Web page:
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The most common defects Property Managers are often faced with… (Part 1 of 2)

No two buildings are the same. Each will differ in terms of age, design, and construction methods and materials. Other factors such as their location, the elements they are exposed to, how they are used, and modifications made to them over time, will also determine the extent and whereabouts of wear and tear. A Chartered Building Surveyor will have an understanding of the most common defects of each type of building taking into account the factors above,. Understanding these common defects put building owners and managers at a significant advantage as it allows them to implement a pro-active rather than reactive approach to managing them. A comprehensive Planned Maintenance Programme (PMP) will incorporate knowledge of these potential risks and provide a programme of pro-active maintenance that will reduce the risk of them occurring.

The following list is not exhaustive but has been compiled to provide Property Managers with some insight into the common defects that arise in residential buildings and strategies that can be implemented in order to mitigate the risk of them occurring.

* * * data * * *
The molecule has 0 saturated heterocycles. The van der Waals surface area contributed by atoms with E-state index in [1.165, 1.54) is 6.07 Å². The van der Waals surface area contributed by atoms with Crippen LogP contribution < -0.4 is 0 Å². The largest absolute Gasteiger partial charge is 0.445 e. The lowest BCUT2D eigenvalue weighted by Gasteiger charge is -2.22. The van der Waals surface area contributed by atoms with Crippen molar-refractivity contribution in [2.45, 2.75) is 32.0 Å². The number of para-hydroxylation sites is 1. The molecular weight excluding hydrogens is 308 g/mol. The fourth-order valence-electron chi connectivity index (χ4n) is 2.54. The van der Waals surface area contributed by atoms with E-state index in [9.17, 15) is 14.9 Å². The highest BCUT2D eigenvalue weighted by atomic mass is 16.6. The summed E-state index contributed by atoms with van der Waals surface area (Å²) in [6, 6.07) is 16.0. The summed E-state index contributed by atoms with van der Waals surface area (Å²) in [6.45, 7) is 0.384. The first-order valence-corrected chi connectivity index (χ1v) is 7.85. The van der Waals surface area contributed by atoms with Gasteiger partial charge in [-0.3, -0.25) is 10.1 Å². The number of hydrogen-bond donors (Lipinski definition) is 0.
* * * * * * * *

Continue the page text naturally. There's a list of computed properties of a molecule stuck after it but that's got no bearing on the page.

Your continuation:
1. Issues relating to condensation

Condensation is caused when atmospheric water vapour comes into contact with cold surfaces and then cools to the point where some of the hot vapour cools to form liquid
(water) on the surface. It is often initially mistaken for other issues such as damp or leaks, and if not resolved, it can lead to mould and fungal spores developing which can both affect the health of inhabitants, and damage or discolour surfaces such as ceramic tiles and wall or floor coverings.

Potential causes:

  • Poor ventilation within the property
  • Double glazing (with no trickle ventilation)
  • Faulty or low heating levels
  • Drying clothes on radiators
  • Boiling foods without lids or not using extract fans
  • Bathrooms and kitchens located in close proximity
  • Cold surfaces such as windows, walls or cold water pipes that are not
    lagged or poorly insulated
  • High density of people in a room for a long period of time

Mitigation strategies

  • Removing humidity wherever possible by avoiding drying washing indoors, and using extractor fans in bathrooms and kitchens
  • Installing humidistat controlled extractor fans in kitchens and bathrooms
  • Implementing adequate natural ventilation including simply opening windows after showering/bathing
  • Implementing adequate heating throughout the property, a minimum of 10 degrees is recommended if unoccupied, and 20-27 degrees when in use.
  • Improving insulation of the property through double glazing, wall insulation etc.

2. Faulty or poorly maintained guttering

Gutters, including downpipes and outlets, that are blocked or leaking are very common defects that are often overlooked as their potential to cause longer term issues are